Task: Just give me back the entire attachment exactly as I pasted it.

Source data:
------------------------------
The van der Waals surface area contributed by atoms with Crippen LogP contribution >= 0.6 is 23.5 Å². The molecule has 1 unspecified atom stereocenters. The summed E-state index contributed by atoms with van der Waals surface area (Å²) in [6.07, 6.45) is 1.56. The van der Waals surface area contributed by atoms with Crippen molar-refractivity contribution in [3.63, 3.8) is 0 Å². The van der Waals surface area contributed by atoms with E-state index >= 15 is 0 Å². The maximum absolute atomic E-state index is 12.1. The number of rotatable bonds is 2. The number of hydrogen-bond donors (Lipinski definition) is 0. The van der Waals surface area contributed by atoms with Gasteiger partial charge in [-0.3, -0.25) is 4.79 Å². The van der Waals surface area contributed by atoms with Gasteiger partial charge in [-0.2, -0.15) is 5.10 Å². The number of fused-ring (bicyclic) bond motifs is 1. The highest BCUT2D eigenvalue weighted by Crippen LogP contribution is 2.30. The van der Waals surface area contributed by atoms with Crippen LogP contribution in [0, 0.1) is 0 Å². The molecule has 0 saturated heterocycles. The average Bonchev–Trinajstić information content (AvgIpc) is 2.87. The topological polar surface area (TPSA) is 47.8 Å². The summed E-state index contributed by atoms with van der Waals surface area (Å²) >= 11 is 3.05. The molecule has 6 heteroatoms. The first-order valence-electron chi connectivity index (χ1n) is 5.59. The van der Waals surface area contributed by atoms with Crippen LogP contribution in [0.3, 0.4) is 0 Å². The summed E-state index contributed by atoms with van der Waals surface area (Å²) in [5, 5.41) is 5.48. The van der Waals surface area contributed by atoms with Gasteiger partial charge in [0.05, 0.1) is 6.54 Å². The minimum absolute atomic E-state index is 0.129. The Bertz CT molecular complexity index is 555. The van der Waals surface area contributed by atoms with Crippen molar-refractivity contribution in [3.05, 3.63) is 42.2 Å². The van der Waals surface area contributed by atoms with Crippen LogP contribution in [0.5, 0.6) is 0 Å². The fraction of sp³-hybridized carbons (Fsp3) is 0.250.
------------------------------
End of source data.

The van der Waals surface area contributed by atoms with Crippen LogP contribution >= 0.6 is 23.5 Å². The molecule has 1 unspecified atom stereocenters. The summed E-state index contributed by atoms with van der Waals surface area (Å²) in [6.07, 6.45) is 1.56. The van der Waals surface area contributed by atoms with Crippen molar-refractivity contribution in [3.63, 3.8) is 0 Å². The van der Waals surface area contributed by atoms with E-state index >= 15 is 0 Å². The maximum absolute atomic E-state index is 12.1. The number of rotatable bonds is 2. The number of hydrogen-bond donors (Lipinski definition) is 0. The van der Waals surface area contributed by atoms with Gasteiger partial charge in [-0.3, -0.25) is 4.79 Å². The van der Waals surface area contributed by atoms with Gasteiger partial charge in [-0.2, -0.15) is 5.10 Å². The number of fused-ring (bicyclic) bond motifs is 1. The highest BCUT2D eigenvalue weighted by Crippen LogP contribution is 2.30. The van der Waals surface area contributed by atoms with Crippen LogP contribution in [0, 0.1) is 0 Å². The molecule has 0 saturated heterocycles. The average Bonchev–Trinajstić information content (AvgIpc) is 2.87. The topological polar surface area (TPSA) is 47.8 Å². The summed E-state index contributed by atoms with van der Waals surface area (Å²) >= 11 is 3.05. The molecule has 6 heteroatoms. The first-order valence-electron chi connectivity index (χ1n) is 5.59. The van der Waals surface area contributed by atoms with Crippen LogP contribution in [0.3, 0.4) is 0 Å². The summed E-state index contributed by atoms with van der Waals surface area (Å²) in [5, 5.41) is 5.48. The van der Waals surface area contributed by atoms with Gasteiger partial charge in [0.05, 0.1) is 6.54 Å². The minimum absolute atomic E-state index is 0.129. The Bertz CT molecular complexity index is 555. The van der Waals surface area contributed by atoms with Crippen molar-refractivity contribution in [3.05, 3.63) is 42.2 Å². The van der Waals surface area contributed by atoms with Crippen LogP contribution in [0.5, 0.6) is 0 Å². The fraction of sp³-hybridized carbons (Fsp3) is 0.250.